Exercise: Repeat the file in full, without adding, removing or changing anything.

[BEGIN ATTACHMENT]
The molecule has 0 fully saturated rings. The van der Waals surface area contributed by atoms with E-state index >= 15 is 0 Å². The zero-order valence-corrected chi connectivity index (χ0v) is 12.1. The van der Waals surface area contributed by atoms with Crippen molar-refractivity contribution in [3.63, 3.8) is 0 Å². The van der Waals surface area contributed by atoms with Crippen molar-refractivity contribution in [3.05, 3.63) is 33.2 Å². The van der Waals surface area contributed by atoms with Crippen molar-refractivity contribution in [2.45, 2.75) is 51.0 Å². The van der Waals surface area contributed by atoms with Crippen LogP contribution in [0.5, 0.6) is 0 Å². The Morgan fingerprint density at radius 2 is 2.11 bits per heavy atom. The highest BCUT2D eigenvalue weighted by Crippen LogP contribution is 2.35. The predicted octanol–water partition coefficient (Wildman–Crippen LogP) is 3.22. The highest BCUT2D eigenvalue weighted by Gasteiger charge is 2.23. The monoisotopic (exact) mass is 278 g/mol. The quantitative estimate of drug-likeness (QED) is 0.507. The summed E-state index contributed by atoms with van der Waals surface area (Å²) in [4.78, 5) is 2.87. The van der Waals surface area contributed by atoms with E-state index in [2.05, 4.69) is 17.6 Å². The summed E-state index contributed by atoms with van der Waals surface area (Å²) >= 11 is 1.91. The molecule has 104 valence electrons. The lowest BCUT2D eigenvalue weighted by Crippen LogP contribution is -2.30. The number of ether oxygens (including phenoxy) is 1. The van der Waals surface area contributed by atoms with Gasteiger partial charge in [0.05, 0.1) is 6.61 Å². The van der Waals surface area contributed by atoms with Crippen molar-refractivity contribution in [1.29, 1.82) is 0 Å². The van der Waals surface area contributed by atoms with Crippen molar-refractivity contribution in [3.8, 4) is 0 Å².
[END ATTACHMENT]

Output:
The molecule has 0 fully saturated rings. The van der Waals surface area contributed by atoms with E-state index >= 15 is 0 Å². The zero-order valence-corrected chi connectivity index (χ0v) is 12.1. The van der Waals surface area contributed by atoms with Crippen molar-refractivity contribution in [3.63, 3.8) is 0 Å². The van der Waals surface area contributed by atoms with Crippen molar-refractivity contribution in [3.05, 3.63) is 33.2 Å². The van der Waals surface area contributed by atoms with Crippen molar-refractivity contribution in [2.45, 2.75) is 51.0 Å². The van der Waals surface area contributed by atoms with Crippen LogP contribution in [0.5, 0.6) is 0 Å². The Morgan fingerprint density at radius 2 is 2.11 bits per heavy atom. The highest BCUT2D eigenvalue weighted by Crippen LogP contribution is 2.35. The predicted octanol–water partition coefficient (Wildman–Crippen LogP) is 3.22. The highest BCUT2D eigenvalue weighted by Gasteiger charge is 2.23. The monoisotopic (exact) mass is 278 g/mol. The quantitative estimate of drug-likeness (QED) is 0.507. The summed E-state index contributed by atoms with van der Waals surface area (Å²) in [4.78, 5) is 2.87. The van der Waals surface area contributed by atoms with E-state index in [2.05, 4.69) is 17.6 Å². The summed E-state index contributed by atoms with van der Waals surface area (Å²) >= 11 is 1.91. The molecule has 104 valence electrons. The lowest BCUT2D eigenvalue weighted by Crippen LogP contribution is -2.30. The number of ether oxygens (including phenoxy) is 1. The van der Waals surface area contributed by atoms with Gasteiger partial charge in [0.05, 0.1) is 6.61 Å². The van der Waals surface area contributed by atoms with Crippen molar-refractivity contribution in [1.29, 1.82) is 0 Å². The van der Waals surface area contributed by atoms with Crippen molar-refractivity contribution in [3.8, 4) is 0 Å².